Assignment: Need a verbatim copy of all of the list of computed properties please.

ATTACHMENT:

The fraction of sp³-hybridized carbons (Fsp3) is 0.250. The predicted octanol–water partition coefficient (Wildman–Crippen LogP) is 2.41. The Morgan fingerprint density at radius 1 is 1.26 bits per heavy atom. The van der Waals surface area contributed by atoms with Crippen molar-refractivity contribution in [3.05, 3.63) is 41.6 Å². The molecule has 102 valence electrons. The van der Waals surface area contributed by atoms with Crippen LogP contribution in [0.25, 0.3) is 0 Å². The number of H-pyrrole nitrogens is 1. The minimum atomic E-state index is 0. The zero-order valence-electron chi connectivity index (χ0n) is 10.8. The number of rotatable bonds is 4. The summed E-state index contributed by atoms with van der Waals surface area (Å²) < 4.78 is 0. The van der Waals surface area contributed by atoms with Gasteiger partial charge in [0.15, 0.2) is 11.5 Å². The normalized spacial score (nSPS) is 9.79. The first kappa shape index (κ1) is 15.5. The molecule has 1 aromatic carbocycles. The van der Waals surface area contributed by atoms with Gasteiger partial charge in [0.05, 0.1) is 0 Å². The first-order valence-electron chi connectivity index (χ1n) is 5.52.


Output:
The fraction of sp³-hybridized carbons (Fsp3) is 0.250. The predicted octanol–water partition coefficient (Wildman–Crippen LogP) is 2.41. The Morgan fingerprint density at radius 1 is 1.26 bits per heavy atom. The van der Waals surface area contributed by atoms with Crippen molar-refractivity contribution in [3.05, 3.63) is 41.6 Å². The molecule has 102 valence electrons. The van der Waals surface area contributed by atoms with Crippen LogP contribution in [0.25, 0.3) is 0 Å². The number of H-pyrrole nitrogens is 1. The minimum atomic E-state index is 0. The zero-order valence-electron chi connectivity index (χ0n) is 10.8. The number of rotatable bonds is 4. The summed E-state index contributed by atoms with van der Waals surface area (Å²) < 4.78 is 0. The van der Waals surface area contributed by atoms with Gasteiger partial charge in [0.15, 0.2) is 11.5 Å². The normalized spacial score (nSPS) is 9.79. The first kappa shape index (κ1) is 15.5. The molecule has 1 aromatic carbocycles. The van der Waals surface area contributed by atoms with Gasteiger partial charge in [0.05, 0.1) is 0 Å². The first-order valence-electron chi connectivity index (χ1n) is 5.52.